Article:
Originally, the Papers were to appear in three series: Colonial, Revolutionary War, and Presidential. Subsequently, a Confederation series for the years 1784-1788 has begun, and a Retirement series will cover Washington’s last three years. This design of concurrent publication has proven successful. It has rescued an immense undertaking from the appearance of being trapped in Zeno’s Paradox–a fate that has afflicted some other editorial projects.
Volume Seven finds Washington in the early years of his marriage to Martha Dandridge Custis Washington and of his service in the Virginia House of Burgesses. Volume Ten ends fourteen and one-half years later, as Washington was about to be chosen commander-in-chief of the Continental Army. Historians’ interest in these years has varied in emphasis. Scholars concerned with the hunger for land and the vision of wealth that seized Washington and other leading Virginians have used some of these documents to good effect throughout the twentieth century. The subjects of the trans-Appalachian West and political liberty were not sharply segregated in Washington’s mind, but a researcher will find much more about the former than about the latter in these volumes. Other scholars have stressed the political story of colonists’ resistance to centralization–or systematization–of the governance of the British empire. The narrative of Virginia’s movement toward revolution is much more an account of men like Washington than of men like Patrick Henry or Thomas Jefferson. And the difference between Washington’s views and those of Henry or Jefferson was less important than the similarity.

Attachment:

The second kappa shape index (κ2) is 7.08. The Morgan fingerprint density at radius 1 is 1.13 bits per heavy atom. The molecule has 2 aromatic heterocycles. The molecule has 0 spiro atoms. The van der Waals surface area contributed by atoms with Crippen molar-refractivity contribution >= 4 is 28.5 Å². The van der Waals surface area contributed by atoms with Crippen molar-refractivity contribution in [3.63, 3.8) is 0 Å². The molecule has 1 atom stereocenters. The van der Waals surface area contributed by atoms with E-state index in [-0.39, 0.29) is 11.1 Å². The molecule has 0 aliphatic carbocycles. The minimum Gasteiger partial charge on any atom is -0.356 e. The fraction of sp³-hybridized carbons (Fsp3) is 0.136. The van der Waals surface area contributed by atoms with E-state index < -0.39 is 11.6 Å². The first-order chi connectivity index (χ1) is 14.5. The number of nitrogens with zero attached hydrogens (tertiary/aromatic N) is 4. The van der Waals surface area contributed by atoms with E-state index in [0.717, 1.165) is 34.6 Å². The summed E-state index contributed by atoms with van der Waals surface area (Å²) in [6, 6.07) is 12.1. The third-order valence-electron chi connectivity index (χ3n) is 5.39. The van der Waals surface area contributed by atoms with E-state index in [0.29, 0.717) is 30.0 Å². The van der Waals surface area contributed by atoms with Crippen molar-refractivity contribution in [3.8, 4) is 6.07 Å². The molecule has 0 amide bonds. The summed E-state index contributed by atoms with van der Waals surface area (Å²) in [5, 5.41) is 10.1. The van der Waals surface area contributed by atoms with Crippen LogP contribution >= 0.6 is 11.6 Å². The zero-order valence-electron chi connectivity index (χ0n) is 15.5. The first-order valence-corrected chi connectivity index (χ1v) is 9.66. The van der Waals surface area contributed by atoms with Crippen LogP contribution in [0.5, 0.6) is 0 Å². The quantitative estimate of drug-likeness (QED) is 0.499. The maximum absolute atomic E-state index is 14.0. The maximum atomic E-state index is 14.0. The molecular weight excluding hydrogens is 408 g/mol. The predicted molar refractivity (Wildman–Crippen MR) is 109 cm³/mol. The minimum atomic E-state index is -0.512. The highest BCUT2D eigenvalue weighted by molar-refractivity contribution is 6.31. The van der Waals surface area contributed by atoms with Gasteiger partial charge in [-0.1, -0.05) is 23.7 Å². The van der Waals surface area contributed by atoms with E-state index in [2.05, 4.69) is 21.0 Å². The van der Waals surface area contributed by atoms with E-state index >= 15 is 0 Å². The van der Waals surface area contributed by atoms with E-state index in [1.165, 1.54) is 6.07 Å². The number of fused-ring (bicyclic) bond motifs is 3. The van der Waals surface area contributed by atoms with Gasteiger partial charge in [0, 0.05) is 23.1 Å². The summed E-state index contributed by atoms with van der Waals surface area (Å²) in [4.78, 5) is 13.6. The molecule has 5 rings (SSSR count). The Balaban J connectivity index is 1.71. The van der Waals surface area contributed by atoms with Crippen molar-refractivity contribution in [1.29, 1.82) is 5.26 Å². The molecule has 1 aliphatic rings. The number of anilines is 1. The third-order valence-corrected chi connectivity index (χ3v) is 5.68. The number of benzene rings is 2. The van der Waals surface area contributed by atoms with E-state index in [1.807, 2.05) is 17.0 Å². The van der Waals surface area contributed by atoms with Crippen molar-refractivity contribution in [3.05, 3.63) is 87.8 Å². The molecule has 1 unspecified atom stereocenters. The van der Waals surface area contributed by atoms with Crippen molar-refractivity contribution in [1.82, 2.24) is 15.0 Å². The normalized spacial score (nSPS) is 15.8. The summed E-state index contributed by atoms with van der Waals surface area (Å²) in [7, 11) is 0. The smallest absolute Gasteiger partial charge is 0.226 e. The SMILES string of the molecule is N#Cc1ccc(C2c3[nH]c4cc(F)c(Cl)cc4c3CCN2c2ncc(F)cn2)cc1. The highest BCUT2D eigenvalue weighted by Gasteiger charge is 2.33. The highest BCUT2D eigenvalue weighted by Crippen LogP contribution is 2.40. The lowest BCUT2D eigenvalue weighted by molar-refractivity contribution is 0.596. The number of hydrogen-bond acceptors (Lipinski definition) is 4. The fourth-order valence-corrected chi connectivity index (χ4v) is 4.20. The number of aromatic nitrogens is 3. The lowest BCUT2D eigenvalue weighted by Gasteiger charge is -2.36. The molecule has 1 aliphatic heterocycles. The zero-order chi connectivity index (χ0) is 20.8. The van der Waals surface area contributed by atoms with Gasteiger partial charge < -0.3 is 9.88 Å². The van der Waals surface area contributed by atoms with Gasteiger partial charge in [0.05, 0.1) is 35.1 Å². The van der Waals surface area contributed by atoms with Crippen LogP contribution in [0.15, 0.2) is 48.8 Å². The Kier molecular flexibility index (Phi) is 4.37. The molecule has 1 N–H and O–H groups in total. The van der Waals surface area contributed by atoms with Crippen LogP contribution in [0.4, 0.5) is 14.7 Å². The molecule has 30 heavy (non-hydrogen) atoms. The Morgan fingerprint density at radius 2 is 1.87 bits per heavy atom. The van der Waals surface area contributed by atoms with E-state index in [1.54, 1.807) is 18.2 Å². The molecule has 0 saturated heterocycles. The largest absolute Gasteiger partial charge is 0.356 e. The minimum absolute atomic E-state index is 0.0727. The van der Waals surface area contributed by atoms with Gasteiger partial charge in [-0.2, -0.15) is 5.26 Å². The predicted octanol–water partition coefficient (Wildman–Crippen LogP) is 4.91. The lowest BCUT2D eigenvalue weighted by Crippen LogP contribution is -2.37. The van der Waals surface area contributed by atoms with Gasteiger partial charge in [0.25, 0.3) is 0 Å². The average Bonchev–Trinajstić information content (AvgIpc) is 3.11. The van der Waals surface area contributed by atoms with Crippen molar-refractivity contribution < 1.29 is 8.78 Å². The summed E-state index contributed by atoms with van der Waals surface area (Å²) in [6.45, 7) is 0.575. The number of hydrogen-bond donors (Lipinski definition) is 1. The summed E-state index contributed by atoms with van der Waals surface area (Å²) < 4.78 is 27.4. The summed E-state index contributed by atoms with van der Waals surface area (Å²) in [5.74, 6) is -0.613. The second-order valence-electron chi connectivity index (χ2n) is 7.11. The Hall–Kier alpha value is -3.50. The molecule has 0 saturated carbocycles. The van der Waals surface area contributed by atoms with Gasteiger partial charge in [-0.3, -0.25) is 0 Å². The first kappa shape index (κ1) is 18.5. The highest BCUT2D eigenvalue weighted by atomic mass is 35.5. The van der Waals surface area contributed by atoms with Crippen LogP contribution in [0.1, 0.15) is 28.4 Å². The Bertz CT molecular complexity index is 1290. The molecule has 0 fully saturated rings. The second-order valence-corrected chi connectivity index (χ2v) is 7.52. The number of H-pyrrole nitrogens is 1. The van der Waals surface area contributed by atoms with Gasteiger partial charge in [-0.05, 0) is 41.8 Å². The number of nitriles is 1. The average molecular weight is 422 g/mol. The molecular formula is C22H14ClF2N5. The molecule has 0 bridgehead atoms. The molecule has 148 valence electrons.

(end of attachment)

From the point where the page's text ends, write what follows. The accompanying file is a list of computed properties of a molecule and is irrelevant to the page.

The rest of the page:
Some historians of African Americans have taken special interest in the slaves belonging to Washington. The editors of these volumes have made the available information about them in Washington’s papers accessible, enabling a researcher to trace individual slaves–their skills, families, and activities–and Washington’s treatment of them.
Historians of material culture, consumption, luxury, and social practices will find Washington’s indulgences itemized, with prices. Much to his irritation, he found that, despite having married a rich widow, he was running into debt. Wherever he turned–to slaves, overseers, debtors, British merchants, tenants on his western lands–he concluded that people were cheating him.
Environmental historians and historians of agriculture can find much material in Washington’s career before the Revolutionary War. He relished every detail of farming and animal husbandry. He always stood ready to try something new or abandon a failure (as he abandoned the cultivation of tobacco). He wanted to extract profits from the land. He wanted to extend that extraction continentally and to channel the resulting commerce along rivers running through Virginia.